In Houston, six new cases have been reported: three on Tuesday and three on Thursday. Of the three new cases Tuesday, one was a southwest Houston woman aged 55-74 years old, one was a woman between the ages of 25-34 from northwest Houston and the other was a northwest Houston man between 15-24.
Thursday's cases were a man between 55-74 from northwest Houston and the other two were women aged 55-74 from southeast Houston. The total number of deaths remains at three for the city of Houston.
In Fort Bend County, the latest person infected is a Richmond woman between 45-54. She's the fifth West Nile case in the county with zero deaths.
As for Harris County, three new cases were reported Friday bringing its total to 16 cases, with no fatalities.
Overall, at least 55 human cases have been confirmed across the ABC13 viewing area with four deaths.
As for other counties in our area, Montgomery County has reported four cases with no deaths. Wharton County has had one case with one death. Liberty County has had one case with zero deaths. Galveston County, Brazoria County and Waller County have all had zero cases thus far.
This year the Centers for Disease Control is reporting a record number of deaths and infections linked to West Nile. There have been human cases in 44 states, but the virus has hit Texas the hardest with more than a thousand infections and at least 40 deaths.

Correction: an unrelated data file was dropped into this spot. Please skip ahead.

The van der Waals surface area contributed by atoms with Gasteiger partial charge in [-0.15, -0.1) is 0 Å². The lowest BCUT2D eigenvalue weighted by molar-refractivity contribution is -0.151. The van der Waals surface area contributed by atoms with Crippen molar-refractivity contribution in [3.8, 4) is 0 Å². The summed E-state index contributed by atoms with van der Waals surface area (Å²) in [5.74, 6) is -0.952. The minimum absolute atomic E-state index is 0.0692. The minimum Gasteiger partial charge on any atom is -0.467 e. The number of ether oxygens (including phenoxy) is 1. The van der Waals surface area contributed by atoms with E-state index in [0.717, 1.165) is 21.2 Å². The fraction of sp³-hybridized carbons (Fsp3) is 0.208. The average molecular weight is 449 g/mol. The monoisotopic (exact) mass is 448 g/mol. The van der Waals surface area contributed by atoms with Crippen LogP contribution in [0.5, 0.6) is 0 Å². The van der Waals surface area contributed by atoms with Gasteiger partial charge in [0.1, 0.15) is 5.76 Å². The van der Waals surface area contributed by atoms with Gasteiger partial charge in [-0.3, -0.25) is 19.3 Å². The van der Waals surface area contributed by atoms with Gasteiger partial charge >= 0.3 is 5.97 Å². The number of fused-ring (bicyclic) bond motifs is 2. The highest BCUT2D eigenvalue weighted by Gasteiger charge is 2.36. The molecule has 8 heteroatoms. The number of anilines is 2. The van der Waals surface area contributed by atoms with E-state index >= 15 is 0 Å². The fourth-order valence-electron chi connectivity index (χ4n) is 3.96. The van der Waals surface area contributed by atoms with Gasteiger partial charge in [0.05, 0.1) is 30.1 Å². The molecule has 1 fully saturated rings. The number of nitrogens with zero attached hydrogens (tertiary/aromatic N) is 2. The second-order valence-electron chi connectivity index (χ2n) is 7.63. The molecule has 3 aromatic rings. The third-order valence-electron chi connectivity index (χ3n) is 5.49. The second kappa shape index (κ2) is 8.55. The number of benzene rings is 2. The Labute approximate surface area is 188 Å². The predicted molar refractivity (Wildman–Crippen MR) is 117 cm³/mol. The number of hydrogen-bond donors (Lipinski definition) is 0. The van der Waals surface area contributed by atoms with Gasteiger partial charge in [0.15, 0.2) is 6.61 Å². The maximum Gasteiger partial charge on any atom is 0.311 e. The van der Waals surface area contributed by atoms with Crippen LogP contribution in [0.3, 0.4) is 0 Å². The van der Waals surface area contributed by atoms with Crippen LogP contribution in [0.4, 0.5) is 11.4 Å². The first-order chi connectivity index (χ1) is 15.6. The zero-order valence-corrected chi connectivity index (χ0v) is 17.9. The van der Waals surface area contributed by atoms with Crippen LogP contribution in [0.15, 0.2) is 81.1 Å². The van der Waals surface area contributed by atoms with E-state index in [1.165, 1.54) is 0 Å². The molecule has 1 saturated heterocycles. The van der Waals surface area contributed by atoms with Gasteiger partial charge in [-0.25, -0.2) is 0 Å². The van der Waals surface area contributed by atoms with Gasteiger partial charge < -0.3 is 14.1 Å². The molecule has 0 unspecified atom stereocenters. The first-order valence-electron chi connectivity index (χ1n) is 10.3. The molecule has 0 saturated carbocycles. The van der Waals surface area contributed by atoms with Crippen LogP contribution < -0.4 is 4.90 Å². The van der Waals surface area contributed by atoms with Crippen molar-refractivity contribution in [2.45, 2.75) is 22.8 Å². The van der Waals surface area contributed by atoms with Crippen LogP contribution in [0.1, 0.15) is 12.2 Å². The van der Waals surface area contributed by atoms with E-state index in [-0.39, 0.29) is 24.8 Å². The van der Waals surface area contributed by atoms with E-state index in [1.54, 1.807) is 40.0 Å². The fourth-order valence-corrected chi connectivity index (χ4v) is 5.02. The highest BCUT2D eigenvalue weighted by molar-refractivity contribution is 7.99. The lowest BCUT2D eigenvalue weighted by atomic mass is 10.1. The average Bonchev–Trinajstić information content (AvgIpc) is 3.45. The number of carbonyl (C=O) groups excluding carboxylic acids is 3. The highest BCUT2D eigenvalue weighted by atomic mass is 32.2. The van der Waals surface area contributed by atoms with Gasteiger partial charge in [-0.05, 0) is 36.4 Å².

Mosquito-proof your property
HCPHES continues to encourage residents to eliminate mosquito breeding habitats around their property.
- Remove or empty all outside containers that may hold water such as flowerpots, tires and toys.
- Bird baths and pet water bowls should be changed at least twice a week.
- Clean out gutters and make sure windows and doors have proper screening.
- Do not "feed" the storm drains. Sweep up lawn clippings, leaves and tree limbs from sidewalks and driveways and dispose of them properly.
Prevent mosquito breeding in boats
- Cover your boat and store it in a covered place.
- Drain any standing water and make sure the bilge pump is working.
- Turn over canoes, kayaks and small boats to store upside down.
Historically, in Harris County, July through September is the peak timeframe for disease transmission to humans. To reduce the likelihood of being bitten by mosquitoes, practice personal protective measures.
- When outdoors, use an insect repellent containing the active ingredient DEET, Picaridin, oil of lemon eucalyptus, or IR3535 and apply as directed on the label.
- If possible, wear long-sleeved shirts and long pants at dawn and dusk when mosquitoes are most active.
For additional information and/or maps of West Nile Virus activity in Harris County, visit www.hcphes.org.